Woody Guthrie

Bound for Glory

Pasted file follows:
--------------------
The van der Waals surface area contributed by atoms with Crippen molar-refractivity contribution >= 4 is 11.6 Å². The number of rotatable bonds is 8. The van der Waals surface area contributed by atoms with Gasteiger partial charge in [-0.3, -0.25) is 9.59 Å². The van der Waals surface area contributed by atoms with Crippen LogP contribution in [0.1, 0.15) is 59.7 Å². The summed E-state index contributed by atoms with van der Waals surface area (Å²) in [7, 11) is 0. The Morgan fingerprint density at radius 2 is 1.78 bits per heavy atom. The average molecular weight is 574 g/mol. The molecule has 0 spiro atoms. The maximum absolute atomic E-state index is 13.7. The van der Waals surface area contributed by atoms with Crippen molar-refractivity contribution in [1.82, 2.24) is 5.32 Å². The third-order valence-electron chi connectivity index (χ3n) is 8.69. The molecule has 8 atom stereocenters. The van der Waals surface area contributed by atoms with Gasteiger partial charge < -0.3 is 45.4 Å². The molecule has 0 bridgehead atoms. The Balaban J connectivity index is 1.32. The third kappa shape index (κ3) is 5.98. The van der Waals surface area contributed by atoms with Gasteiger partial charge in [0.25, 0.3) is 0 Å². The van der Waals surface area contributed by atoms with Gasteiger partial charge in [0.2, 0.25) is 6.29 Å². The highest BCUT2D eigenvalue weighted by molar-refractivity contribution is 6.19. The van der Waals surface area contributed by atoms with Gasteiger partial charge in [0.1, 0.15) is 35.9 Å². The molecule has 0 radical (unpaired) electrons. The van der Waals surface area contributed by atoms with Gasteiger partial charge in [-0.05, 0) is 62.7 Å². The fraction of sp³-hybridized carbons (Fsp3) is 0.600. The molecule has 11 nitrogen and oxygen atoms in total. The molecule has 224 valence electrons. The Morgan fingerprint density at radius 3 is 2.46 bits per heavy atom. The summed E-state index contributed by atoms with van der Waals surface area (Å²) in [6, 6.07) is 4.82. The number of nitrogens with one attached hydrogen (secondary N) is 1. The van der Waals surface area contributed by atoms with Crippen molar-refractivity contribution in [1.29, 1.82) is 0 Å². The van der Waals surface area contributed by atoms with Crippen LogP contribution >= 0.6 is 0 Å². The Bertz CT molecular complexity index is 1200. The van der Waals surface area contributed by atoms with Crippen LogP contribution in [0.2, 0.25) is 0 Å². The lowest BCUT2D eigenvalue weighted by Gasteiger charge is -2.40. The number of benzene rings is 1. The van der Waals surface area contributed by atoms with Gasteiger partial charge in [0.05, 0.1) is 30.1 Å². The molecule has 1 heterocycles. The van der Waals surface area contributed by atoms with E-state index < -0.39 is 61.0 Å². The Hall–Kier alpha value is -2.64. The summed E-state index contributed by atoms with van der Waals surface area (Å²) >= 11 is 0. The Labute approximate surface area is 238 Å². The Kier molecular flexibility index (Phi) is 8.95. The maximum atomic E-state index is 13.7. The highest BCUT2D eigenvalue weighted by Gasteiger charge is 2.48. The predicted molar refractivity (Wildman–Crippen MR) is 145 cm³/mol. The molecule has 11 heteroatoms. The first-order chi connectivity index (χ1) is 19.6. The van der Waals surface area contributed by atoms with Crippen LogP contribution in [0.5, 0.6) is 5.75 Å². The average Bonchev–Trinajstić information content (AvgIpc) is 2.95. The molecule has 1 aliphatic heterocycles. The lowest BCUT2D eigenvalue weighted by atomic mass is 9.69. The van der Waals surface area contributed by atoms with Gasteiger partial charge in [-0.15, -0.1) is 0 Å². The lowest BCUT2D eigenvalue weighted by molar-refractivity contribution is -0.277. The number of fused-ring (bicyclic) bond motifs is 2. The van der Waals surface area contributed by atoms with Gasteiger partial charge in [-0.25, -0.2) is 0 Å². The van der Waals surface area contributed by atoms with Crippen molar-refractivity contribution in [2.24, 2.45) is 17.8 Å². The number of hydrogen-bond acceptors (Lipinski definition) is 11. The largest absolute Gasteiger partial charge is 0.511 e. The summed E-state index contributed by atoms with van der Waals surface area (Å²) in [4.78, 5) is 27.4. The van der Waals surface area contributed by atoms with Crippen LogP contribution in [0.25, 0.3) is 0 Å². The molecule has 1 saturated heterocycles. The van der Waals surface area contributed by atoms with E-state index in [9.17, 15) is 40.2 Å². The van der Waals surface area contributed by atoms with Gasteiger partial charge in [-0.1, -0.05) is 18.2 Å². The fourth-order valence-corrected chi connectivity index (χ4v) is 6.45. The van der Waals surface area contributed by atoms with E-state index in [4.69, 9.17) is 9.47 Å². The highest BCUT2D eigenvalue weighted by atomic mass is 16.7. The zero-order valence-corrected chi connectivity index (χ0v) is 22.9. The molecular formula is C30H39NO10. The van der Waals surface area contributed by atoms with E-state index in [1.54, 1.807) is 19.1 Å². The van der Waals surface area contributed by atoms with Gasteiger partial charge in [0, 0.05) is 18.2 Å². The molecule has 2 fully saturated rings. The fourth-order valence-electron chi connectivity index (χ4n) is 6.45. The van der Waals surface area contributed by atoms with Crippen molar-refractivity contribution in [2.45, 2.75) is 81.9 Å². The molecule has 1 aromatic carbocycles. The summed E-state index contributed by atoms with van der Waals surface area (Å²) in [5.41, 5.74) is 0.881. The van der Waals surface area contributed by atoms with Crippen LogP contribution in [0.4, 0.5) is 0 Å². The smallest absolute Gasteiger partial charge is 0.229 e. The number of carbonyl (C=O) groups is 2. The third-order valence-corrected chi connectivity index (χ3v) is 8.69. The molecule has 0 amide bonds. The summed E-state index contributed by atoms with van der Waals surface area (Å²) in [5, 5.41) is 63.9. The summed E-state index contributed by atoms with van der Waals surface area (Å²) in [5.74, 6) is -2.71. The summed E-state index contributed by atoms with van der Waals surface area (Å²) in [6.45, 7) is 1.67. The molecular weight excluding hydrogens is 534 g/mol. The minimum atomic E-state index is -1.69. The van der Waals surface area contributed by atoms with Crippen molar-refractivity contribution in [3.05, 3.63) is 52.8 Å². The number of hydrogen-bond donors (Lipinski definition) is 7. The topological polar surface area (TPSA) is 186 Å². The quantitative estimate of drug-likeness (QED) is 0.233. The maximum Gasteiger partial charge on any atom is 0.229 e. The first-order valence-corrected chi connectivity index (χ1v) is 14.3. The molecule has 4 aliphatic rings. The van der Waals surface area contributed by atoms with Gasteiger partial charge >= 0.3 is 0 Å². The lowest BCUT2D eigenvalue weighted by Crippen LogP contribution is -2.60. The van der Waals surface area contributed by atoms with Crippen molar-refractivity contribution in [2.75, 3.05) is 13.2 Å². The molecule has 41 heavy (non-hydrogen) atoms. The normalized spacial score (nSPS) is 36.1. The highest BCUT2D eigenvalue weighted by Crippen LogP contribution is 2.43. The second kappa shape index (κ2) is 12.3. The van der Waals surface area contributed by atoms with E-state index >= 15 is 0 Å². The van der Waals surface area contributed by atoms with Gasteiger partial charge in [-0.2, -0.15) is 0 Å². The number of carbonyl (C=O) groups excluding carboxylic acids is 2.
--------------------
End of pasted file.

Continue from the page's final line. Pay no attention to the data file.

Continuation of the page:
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On March 17, 1956, a benefit concert for Woody Guthrie's children was held at the Pythian Hall in New York City. Guthrie by then was hospitalized, suffering from Huntington's disease, but he made one of his last public appearances sitting in the audience. Millard Lampell, a former member of the Almanac Singers along with Guthrie, wrote a script narrated by Lee Hays and Earl Robinson in between performances of Guthrie's songs by various folk singers. Named after Guthrie's 1943 autobiography and subtitled "The Songs and Story of Woody Guthrie, the album Bound for Glory is a similar sort of project, an audio documentary in which excerpts from Guthrie's prose writings, edited by Lampell and narrated by the actor Will Geer, serve as introductions to recordings by Guthrie drawn from the large catalog of Folkways Records. Of course, in addition to writing an estimated 1,000 songs, Guthrie also wrote a lot of prose, most of it autobiographical, in a poetic, Whitmanesque style, and in Lampell's selections the rough narrative of Guthrie's life, from its Dust Bowl beginnings to travels around the country and even several voyages with the merchant marine during World War II, is recounted, along with some of his politics and philosophy, and followed by some of his best-known songs. "This Land Is Your Land" is preceded by Guthrie's statement about the kinds of songs he likes and dislikes; he says, "I hate a song that makes you think that you're not any good," adding, "I am out to sing songs that will prove to you that this is your world...." It's a good introduction to his famous standard. "Jesus Christ," Guthrie's claiming of the founder of Christianity as a sort of militant socialist, is prefaced by Guthrie's proud admission that he is not a conventional singer: "I know that my voice is not one of the smooth-riding kind, because I don't want it to sound smooth." While Guthrie's well-chosen writings thus help illuminate his songs and performances, the documentary approach is one that works better in a concert, experienced once by its audience. After the first listen, record buyers probably would prefer to just hear the songs. Still, the choice of songs amounts to a Guthrie best-of.

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